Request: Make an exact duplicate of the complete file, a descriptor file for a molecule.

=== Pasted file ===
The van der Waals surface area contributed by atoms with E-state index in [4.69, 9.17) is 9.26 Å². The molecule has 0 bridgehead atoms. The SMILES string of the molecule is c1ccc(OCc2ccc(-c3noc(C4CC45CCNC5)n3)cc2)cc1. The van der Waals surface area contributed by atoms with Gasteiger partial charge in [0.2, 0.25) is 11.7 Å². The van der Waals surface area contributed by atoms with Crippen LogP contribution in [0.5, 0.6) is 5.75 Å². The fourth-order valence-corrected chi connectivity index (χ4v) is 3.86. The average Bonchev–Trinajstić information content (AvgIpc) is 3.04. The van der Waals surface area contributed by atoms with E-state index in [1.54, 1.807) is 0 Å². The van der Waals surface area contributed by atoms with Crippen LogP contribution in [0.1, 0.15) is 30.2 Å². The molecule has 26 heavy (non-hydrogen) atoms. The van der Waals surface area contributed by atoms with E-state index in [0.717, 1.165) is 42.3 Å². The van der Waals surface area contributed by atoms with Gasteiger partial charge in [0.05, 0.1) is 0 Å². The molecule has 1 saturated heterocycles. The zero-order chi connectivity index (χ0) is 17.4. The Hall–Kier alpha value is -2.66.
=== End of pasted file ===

The van der Waals surface area contributed by atoms with E-state index in [4.69, 9.17) is 9.26 Å². The molecule has 0 bridgehead atoms. The SMILES string of the molecule is c1ccc(OCc2ccc(-c3noc(C4CC45CCNC5)n3)cc2)cc1. The van der Waals surface area contributed by atoms with Gasteiger partial charge in [0.2, 0.25) is 11.7 Å². The van der Waals surface area contributed by atoms with Crippen LogP contribution in [0.5, 0.6) is 5.75 Å². The fourth-order valence-corrected chi connectivity index (χ4v) is 3.86. The average Bonchev–Trinajstić information content (AvgIpc) is 3.04. The van der Waals surface area contributed by atoms with E-state index in [1.54, 1.807) is 0 Å². The van der Waals surface area contributed by atoms with Crippen LogP contribution in [0.1, 0.15) is 30.2 Å². The molecule has 26 heavy (non-hydrogen) atoms. The van der Waals surface area contributed by atoms with E-state index in [0.717, 1.165) is 42.3 Å². The van der Waals surface area contributed by atoms with Gasteiger partial charge in [0.05, 0.1) is 0 Å². The molecule has 1 saturated heterocycles. The zero-order chi connectivity index (χ0) is 17.4. The Hall–Kier alpha value is -2.66.